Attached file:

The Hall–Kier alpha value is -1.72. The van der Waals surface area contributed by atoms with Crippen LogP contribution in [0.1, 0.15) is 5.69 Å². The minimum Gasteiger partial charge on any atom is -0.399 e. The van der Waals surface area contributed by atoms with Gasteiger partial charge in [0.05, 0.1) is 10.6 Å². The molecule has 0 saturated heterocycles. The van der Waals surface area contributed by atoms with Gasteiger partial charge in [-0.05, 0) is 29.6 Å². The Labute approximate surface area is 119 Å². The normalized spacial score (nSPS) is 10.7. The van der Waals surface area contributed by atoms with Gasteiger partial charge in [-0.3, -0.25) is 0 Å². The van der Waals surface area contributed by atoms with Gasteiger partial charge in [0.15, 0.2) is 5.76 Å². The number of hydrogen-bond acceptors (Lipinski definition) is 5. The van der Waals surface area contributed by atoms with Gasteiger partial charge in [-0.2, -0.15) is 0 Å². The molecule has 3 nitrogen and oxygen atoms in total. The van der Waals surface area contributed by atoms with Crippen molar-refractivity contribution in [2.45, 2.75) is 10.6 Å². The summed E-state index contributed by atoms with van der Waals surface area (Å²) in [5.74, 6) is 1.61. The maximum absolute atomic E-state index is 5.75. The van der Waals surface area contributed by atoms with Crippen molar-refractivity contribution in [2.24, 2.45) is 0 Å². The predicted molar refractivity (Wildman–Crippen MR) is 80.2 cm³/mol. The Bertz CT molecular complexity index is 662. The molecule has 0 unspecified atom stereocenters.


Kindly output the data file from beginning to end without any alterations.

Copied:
The Hall–Kier alpha value is -1.72. The van der Waals surface area contributed by atoms with Crippen LogP contribution in [0.1, 0.15) is 5.69 Å². The minimum Gasteiger partial charge on any atom is -0.399 e. The van der Waals surface area contributed by atoms with Gasteiger partial charge in [0.05, 0.1) is 10.6 Å². The molecule has 0 saturated heterocycles. The van der Waals surface area contributed by atoms with Gasteiger partial charge in [-0.05, 0) is 29.6 Å². The Labute approximate surface area is 119 Å². The normalized spacial score (nSPS) is 10.7. The van der Waals surface area contributed by atoms with Gasteiger partial charge in [-0.3, -0.25) is 0 Å². The van der Waals surface area contributed by atoms with Gasteiger partial charge in [0.15, 0.2) is 5.76 Å². The number of hydrogen-bond acceptors (Lipinski definition) is 5. The van der Waals surface area contributed by atoms with Gasteiger partial charge in [-0.2, -0.15) is 0 Å². The molecule has 3 nitrogen and oxygen atoms in total. The van der Waals surface area contributed by atoms with Crippen molar-refractivity contribution in [2.45, 2.75) is 10.6 Å². The summed E-state index contributed by atoms with van der Waals surface area (Å²) in [5.74, 6) is 1.61. The maximum absolute atomic E-state index is 5.75. The van der Waals surface area contributed by atoms with Crippen molar-refractivity contribution in [2.24, 2.45) is 0 Å². The predicted molar refractivity (Wildman–Crippen MR) is 80.2 cm³/mol. The Bertz CT molecular complexity index is 662. The molecule has 0 unspecified atom stereocenters.